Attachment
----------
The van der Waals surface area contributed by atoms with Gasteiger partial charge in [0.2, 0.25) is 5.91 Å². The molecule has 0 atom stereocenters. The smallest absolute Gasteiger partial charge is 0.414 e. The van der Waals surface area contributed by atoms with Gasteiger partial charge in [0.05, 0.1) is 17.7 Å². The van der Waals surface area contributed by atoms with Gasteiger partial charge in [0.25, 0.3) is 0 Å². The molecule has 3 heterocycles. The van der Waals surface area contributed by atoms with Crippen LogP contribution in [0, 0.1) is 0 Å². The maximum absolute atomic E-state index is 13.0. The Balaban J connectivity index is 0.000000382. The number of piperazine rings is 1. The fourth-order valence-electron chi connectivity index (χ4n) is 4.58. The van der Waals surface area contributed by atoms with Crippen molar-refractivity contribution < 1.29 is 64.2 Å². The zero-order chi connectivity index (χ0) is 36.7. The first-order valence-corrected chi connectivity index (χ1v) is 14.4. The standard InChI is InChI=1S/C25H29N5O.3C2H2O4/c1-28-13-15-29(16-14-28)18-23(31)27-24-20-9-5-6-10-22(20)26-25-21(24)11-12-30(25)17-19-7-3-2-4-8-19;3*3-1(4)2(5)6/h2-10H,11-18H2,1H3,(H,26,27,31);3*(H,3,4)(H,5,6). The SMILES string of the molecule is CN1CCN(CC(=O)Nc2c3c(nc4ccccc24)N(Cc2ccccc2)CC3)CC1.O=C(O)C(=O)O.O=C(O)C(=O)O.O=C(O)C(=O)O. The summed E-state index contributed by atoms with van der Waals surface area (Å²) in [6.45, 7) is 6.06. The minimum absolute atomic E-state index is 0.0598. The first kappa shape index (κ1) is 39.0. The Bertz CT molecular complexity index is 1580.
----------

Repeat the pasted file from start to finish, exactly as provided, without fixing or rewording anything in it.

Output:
The van der Waals surface area contributed by atoms with Gasteiger partial charge in [0.2, 0.25) is 5.91 Å². The molecule has 0 atom stereocenters. The smallest absolute Gasteiger partial charge is 0.414 e. The van der Waals surface area contributed by atoms with Gasteiger partial charge in [0.05, 0.1) is 17.7 Å². The van der Waals surface area contributed by atoms with Gasteiger partial charge in [0.25, 0.3) is 0 Å². The molecule has 3 heterocycles. The van der Waals surface area contributed by atoms with Crippen LogP contribution in [0, 0.1) is 0 Å². The maximum absolute atomic E-state index is 13.0. The Balaban J connectivity index is 0.000000382. The number of piperazine rings is 1. The fourth-order valence-electron chi connectivity index (χ4n) is 4.58. The van der Waals surface area contributed by atoms with Crippen molar-refractivity contribution < 1.29 is 64.2 Å². The zero-order chi connectivity index (χ0) is 36.7. The first-order valence-corrected chi connectivity index (χ1v) is 14.4. The standard InChI is InChI=1S/C25H29N5O.3C2H2O4/c1-28-13-15-29(16-14-28)18-23(31)27-24-20-9-5-6-10-22(20)26-25-21(24)11-12-30(25)17-19-7-3-2-4-8-19;3*3-1(4)2(5)6/h2-10H,11-18H2,1H3,(H,26,27,31);3*(H,3,4)(H,5,6). The SMILES string of the molecule is CN1CCN(CC(=O)Nc2c3c(nc4ccccc24)N(Cc2ccccc2)CC3)CC1.O=C(O)C(=O)O.O=C(O)C(=O)O.O=C(O)C(=O)O. The summed E-state index contributed by atoms with van der Waals surface area (Å²) in [6.45, 7) is 6.06. The minimum absolute atomic E-state index is 0.0598. The first kappa shape index (κ1) is 39.0. The Bertz CT molecular complexity index is 1580.